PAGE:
Joanna Weidenmiller | , ,| By
CEOs, human resource directors and managers: it’s time to step aside. Yes, you are vital to the success of your organization, but it’s time to introduce the new guy in town. He’s the Director of People and he’s here to revolutionize your business. In short, this is the year of the Director of People.
It’s an ironic phenomenon that as our world becomes increasingly automated through technology, our businesses have become more people centered than ever before. Because of this, there is a growing need for a position that focuses solely on the people that are the life force within organizations. It’s sometimes our inclination to focus on the avenues of our business that bring immediate and blatant results, but you’ve got to look past the obvious and discover what really makes the wheels of the organization move. There’s no denying that sales are important, customers are a priority and goals must be met, but it’s the people within your company make all of this happen.
Meet the Director Nor VP of People
The Director of People is unlike any other position currently held in your organization, yet is reminiscent of several positions at the same time. Your Director of People is first and foremost people focused. Much like a human resources professional, they are in tune with the general attitudes and feelings of employees and know that those two factors largely contribute to working styles and actual work produced. Similar to an employee committee Chair, they focus on creating a fun and light work environment, yet are able to see the big picture and understand how small actions make up a larger effort, strategizing as a CEO would. This position even goes a step further to take on some managerial traits as the Director of People also understands what motivates employees and how to encourage the best work possible from your talent force.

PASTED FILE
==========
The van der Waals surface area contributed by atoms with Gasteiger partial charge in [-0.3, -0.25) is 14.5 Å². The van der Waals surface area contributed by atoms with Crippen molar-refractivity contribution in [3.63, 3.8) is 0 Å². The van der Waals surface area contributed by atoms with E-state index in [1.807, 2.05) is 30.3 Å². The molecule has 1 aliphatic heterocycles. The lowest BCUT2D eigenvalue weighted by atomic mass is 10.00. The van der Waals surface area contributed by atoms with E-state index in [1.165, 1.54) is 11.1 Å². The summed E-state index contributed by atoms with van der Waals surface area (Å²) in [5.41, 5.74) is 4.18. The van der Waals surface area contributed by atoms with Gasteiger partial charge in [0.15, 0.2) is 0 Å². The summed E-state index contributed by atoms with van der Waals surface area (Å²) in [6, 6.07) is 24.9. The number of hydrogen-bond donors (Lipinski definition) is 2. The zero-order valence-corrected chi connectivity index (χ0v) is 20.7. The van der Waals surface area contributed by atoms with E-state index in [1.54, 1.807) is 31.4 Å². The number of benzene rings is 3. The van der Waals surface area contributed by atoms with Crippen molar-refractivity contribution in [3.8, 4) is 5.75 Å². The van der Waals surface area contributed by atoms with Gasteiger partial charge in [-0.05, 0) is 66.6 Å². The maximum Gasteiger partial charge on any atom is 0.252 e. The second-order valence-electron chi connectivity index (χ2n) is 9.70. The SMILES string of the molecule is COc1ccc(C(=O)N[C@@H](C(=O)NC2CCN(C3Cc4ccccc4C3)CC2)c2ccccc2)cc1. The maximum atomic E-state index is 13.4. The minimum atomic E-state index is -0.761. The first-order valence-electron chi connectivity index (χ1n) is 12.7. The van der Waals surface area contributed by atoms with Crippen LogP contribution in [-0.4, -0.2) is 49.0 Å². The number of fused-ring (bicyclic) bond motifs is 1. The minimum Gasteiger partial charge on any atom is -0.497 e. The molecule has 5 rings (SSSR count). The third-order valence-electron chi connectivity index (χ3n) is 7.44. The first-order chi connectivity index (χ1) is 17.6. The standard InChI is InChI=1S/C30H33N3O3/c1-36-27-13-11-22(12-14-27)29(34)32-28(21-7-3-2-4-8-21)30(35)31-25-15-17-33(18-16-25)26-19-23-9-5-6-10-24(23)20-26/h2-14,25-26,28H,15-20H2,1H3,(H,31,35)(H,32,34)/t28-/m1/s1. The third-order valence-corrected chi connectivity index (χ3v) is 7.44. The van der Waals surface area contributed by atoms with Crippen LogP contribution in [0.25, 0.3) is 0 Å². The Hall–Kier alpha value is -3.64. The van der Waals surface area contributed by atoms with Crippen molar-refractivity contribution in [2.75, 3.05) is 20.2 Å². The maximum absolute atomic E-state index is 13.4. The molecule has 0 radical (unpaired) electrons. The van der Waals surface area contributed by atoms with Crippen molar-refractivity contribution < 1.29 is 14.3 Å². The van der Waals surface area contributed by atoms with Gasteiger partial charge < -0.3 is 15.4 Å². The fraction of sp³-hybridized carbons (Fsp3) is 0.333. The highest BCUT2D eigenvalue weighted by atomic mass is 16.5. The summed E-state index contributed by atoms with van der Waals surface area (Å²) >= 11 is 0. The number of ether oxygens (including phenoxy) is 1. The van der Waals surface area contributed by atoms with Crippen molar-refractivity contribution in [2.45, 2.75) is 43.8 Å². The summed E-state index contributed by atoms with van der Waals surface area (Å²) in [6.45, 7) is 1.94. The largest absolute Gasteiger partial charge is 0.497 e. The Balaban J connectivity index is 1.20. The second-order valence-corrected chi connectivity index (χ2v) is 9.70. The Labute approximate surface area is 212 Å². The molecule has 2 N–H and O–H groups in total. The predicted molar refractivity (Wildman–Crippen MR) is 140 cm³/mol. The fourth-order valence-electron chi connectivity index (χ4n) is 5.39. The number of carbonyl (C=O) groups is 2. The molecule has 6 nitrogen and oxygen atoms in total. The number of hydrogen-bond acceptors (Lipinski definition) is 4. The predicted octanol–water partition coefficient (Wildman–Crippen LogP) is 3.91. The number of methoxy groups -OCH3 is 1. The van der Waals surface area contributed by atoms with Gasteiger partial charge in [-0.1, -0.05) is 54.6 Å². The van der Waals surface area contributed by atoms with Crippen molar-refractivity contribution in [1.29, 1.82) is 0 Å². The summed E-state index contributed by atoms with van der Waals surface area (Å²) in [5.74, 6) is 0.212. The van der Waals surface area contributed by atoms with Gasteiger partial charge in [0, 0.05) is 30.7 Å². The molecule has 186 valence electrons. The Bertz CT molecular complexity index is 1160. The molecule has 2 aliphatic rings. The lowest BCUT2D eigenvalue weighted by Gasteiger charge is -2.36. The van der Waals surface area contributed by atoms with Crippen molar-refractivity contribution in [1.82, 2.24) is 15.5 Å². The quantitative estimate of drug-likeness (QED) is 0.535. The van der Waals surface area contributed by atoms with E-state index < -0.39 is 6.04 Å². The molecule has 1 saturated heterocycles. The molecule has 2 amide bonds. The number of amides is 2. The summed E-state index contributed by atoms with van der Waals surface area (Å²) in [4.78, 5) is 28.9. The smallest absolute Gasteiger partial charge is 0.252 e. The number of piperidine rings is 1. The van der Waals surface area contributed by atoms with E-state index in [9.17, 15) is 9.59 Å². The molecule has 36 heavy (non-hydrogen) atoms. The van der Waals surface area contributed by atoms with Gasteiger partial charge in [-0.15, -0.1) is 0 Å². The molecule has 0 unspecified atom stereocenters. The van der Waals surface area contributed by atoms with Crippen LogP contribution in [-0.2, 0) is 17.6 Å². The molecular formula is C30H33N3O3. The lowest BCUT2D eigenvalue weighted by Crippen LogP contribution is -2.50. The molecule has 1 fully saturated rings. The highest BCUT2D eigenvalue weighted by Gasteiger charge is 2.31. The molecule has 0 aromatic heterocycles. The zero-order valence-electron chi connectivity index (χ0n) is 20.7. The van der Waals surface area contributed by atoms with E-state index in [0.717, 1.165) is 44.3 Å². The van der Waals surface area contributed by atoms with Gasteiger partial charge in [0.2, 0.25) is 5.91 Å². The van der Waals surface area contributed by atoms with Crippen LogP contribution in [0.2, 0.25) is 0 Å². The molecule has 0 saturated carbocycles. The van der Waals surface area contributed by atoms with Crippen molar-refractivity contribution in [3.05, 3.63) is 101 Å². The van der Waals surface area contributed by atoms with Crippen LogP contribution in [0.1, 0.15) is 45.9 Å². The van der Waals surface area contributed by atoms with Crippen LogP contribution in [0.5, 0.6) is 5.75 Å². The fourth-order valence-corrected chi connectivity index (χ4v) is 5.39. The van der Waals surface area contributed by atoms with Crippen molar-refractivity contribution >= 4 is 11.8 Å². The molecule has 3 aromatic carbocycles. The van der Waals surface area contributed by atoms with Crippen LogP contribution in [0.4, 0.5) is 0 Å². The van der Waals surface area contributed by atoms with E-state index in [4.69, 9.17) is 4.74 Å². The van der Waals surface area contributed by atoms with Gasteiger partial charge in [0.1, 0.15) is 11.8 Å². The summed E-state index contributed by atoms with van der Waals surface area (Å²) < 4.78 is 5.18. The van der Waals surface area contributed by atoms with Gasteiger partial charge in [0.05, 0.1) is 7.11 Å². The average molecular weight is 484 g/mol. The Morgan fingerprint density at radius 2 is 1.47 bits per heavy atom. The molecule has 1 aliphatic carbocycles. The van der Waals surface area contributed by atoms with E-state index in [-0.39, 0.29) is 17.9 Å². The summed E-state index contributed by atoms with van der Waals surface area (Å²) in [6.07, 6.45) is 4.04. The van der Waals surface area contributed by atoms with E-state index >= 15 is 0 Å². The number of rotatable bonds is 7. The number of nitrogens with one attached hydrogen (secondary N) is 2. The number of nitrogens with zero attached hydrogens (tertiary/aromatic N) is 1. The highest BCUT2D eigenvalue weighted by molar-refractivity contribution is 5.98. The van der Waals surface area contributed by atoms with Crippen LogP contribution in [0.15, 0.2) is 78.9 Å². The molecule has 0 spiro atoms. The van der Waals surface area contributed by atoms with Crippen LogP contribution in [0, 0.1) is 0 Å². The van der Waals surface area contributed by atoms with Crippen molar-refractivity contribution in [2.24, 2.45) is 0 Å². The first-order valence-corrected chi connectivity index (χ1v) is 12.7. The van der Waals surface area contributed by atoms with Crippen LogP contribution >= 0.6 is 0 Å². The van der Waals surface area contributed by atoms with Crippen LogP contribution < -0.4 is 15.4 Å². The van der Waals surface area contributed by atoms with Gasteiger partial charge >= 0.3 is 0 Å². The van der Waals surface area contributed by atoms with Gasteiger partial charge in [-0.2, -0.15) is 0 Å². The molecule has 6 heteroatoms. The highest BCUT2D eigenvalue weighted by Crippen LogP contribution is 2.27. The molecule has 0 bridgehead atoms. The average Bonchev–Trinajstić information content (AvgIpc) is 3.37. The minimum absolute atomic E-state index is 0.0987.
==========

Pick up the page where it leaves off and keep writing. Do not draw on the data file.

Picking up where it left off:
It’s a role that is both complex and incredibly simple at the same time. The goal is simple: encourage the best from each individual. When each person’s potential is maximized, the power of many strong individuals working together can be a powerful and wildly successful thing.
Don’t Just Take My Word For It
If you’re not buying into the concept of a Director of People, take a look at some of the companies have made the conscious and concerted effort to put their people first. For instance, The Boston Consulting Group first exhibits dedication to their workforce far before they’re ever hired by devoting thousands of dollars and an average of 100 hours to recruiting each consultant in order to get the right people. They continue the efforts throughout their consultants’ careers, as evidenced by the “red zone report” that identifies employees who are working too many hours. Pretty unheard of, but The Boston Consulting Group gets it.
Law firm Alston & Bird LLP takes a whole-person approach as they see the value in encouraging employees to be well rounded, pursuing outside interests and focusing on family. They put their money where their mouth is and offer scholarships for childcare right on their campus, offer 90 days of time off and $10,000 to employees who adopt children, provide healthcare coverage for marriage counseling and autism and even offer on-site Spanish classes.
A Worthwhile Investment
While some of these perks aren’t easy on the budget, these companies, and many more, see the expenses as an investment in their business and their people. With a Director of People, all these efforts are focused on a central goal that will produce obvious and measurable results.
Would your company ever create a Director of People position? Let us know in the comments section below.